Washing diapers and writing a novel

I noticed that somebody found my blog with the search “wash diapers.” Funny. I guess at some point I must have made reference to washing cloth diapers. So many people are weirded out by the general idea. My mother has the attitude that, she did cloth diapers with me when I was little because disposables weren’t available (or were really expensive?), but when they were available for my brother, she used them and couldn’t imagine using cloth diapers *voluntarily*.

They’re easier nowadays, of course. You’ve got all sorts of options. I go with the cheap option, I buy prefolded diapers at Target and pretty-colored diaper wraps from http://www.monkeybuns.com. The wraps are Velcro, so no need to worry about diaper pins (although I used them along with the Velcro for a while with Beth once she got old enough to take her diapers off, so that she couldn’t).

Washing isn’t exactly a lot of effort. Sure, it’s a bit gross having to shake the poop into the toilet when you change the diaper, and opening out poopy diapers and dropping them into the washer. But if you’re like most parents, you’ve dealt with worse. I just use plenty of soap on my hands afterwards.

I like this site for their washing instructions: http://www.diaperjungle.com/washing-cloth-diapers.html. I basically follow what they recommend. I use a full amount of detergent in the first, cold wash (All Free & Clear is the only one on their recommended chart that I can find in standard grocery stores), plus a cup of baking soda and a scoop of OxyClean. I then wash them a second time with hot water, half the detergent, and vinegar. I’ve been drying them in the dryer lately (no fabric softener) because you can’t use clotheslines in this military housing, and before this it was winter. But in summer I try to hang them outside so the sun bleaches them. And that’s about it. Putting them in the wash is a little effort, getting them folded and back in the drawers is a little, but neither is a big deal. It’s a lot cheaper than disposables, which is our main reason, and also a bit better for the environment (uses more water in the washing, but most of the gunk goes into the sewer system that’s designed for it instead of into the dump). So. That’s that. Plus the kids have these cute little plump butts when they wear cloth diapers. Makes their pants stay on better when they have no hips.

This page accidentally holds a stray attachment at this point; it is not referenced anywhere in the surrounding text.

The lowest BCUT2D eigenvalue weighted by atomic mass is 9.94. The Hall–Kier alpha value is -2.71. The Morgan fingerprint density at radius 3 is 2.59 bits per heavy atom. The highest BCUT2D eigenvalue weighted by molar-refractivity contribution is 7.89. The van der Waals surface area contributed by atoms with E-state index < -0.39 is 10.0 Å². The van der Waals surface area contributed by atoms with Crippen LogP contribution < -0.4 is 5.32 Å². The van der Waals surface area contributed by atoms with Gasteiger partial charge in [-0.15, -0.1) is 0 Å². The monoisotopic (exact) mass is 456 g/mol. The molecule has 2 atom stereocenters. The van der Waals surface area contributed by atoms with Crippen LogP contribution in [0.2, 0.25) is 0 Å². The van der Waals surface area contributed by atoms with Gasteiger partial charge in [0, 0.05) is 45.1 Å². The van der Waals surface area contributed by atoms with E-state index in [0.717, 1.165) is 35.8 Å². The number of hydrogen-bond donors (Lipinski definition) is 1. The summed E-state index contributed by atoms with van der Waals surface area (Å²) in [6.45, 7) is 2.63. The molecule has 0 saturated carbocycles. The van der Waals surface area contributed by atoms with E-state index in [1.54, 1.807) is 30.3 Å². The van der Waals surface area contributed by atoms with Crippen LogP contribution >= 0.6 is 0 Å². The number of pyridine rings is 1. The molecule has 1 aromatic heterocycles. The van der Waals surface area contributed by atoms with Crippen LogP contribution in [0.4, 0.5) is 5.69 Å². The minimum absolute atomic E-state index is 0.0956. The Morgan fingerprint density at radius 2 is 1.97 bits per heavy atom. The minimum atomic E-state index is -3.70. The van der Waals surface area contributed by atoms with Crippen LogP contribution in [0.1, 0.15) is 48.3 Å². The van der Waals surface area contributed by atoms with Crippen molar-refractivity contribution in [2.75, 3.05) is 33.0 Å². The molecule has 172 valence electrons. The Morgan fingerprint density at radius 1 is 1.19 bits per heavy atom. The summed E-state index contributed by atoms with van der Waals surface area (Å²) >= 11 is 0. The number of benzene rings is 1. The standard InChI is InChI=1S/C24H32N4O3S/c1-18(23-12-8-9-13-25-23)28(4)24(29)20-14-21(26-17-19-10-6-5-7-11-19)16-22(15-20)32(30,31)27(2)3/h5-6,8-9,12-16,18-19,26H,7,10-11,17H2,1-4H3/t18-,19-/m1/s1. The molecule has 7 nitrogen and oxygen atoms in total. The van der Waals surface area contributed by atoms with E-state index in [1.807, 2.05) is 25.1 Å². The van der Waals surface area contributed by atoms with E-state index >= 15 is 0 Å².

So, I’ve been working on my story a lot lately. I’ve gotten up to 30 pages, and it’s going pretty well. But I’m starting to think… maybe it’s moving too slow. I don’t know, somehow my stories always seem fresh and funny and exciting in the summary, but in the actual writing they move too slow and they lose some of the fun. Also, there’s sort of a secret that I’m contemplating whether it’s obvious or not (it’s not in the summary, but maybe in the writing). I’m considering starting over. I know, I know, I should stick to it and try to actually get somewhere. It’s not a huge amount, but 30 pages is a pretty good amount of writing to waste by giving up entirely. So, that’s the quandary I’m in. Don’t worry, if I do start over, it’ll be in another file so that I don’t lose what I wrote already.

I think one issue that I’m trying to figure out is this. In a book on writing that I was rereading recently, it talks about choosing the right place for your story to start, and avoiding prologues. Well, my story starts with a chapter that isn’t from the point of view of the main, limited narrator. It also starts 13 years before the main stuff from the book. It’s certainly a dramatic, crucial aspect of the story, but it also makes it a lot harder to hide “the secret” when you get to the main narrator’s bit. So I’m thinking about possibly doing things out of order, skipping the prologue and starting with the main narrator, then have her be *told* the events of the prologue, in a shortened version, later. It would allow me to hide the secret and make it less obvious once the prologue is told. It would allow me to keep everything in the limited narrator’s POV. I would definitely have to beef up the first part of “real time” story, then, though, because it starts a a bit slowly (which I thought I could afford, since it happens 10 pages into the story instead of at the beginning). But it’s a serious consideration. Looking for beta-readers to read both versions (once I try writing the new one tonight) and tell me if they like one or the other better.

It’s hard to find a good balance between “show” and “tell.” I realized that I was starting to “show” a bit too much in my story. For instance, the character is off to take a test. So she wakes up in the dormitory, heads off down the hallway, all the girls are sent into separate rooms, she and her best friend wave as they head into neighboring rooms. I then describe the room and the proctor closing the door (because she’s trying to do something furtively while he’s distracted). I realized I was boring even myself. Not a good sign. Need to do a bit of “tell” so that I can jump from where she was in the previous scene to her being in the middle of the test. Readers don’t really care what the characters had for breakfast or when they went to the bathroom, after all, unless it matters to the story.

I need to stop writing in the little “quickpress” section. It makes it hard for me to see enough of my post to edit it and see how coherent I sounded (and how much I babbled on). Note to self: actually use the regular “post” button next time.

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